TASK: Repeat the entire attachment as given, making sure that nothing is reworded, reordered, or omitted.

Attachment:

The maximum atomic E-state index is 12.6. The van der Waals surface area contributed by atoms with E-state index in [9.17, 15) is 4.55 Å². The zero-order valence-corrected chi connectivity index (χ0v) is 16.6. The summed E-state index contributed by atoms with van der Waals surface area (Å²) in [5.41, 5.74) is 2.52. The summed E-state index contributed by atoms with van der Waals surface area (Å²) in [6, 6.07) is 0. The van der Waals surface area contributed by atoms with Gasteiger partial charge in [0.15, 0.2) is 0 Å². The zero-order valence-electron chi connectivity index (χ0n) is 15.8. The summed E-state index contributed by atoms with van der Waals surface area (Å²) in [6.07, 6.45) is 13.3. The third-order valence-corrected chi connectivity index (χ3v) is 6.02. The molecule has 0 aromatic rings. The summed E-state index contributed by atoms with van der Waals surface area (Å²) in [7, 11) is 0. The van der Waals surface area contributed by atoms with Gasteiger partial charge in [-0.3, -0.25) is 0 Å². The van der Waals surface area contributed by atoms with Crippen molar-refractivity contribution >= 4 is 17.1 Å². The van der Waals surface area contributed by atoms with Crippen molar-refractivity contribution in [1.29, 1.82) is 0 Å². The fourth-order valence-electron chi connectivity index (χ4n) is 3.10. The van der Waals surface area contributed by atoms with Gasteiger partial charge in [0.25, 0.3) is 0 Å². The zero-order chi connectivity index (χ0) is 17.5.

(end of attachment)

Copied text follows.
The maximum atomic E-state index is 12.6. The van der Waals surface area contributed by atoms with E-state index in [9.17, 15) is 4.55 Å². The zero-order valence-corrected chi connectivity index (χ0v) is 16.6. The summed E-state index contributed by atoms with van der Waals surface area (Å²) in [5.41, 5.74) is 2.52. The summed E-state index contributed by atoms with van der Waals surface area (Å²) in [6, 6.07) is 0. The van der Waals surface area contributed by atoms with Gasteiger partial charge in [0.15, 0.2) is 0 Å². The zero-order valence-electron chi connectivity index (χ0n) is 15.8. The summed E-state index contributed by atoms with van der Waals surface area (Å²) in [6.07, 6.45) is 13.3. The third-order valence-corrected chi connectivity index (χ3v) is 6.02. The molecule has 0 aromatic rings. The summed E-state index contributed by atoms with van der Waals surface area (Å²) in [7, 11) is 0. The van der Waals surface area contributed by atoms with Gasteiger partial charge in [-0.3, -0.25) is 0 Å². The van der Waals surface area contributed by atoms with Crippen molar-refractivity contribution >= 4 is 17.1 Å². The van der Waals surface area contributed by atoms with Crippen molar-refractivity contribution in [1.29, 1.82) is 0 Å². The fourth-order valence-electron chi connectivity index (χ4n) is 3.10. The van der Waals surface area contributed by atoms with Gasteiger partial charge in [0.25, 0.3) is 0 Å². The zero-order chi connectivity index (χ0) is 17.5.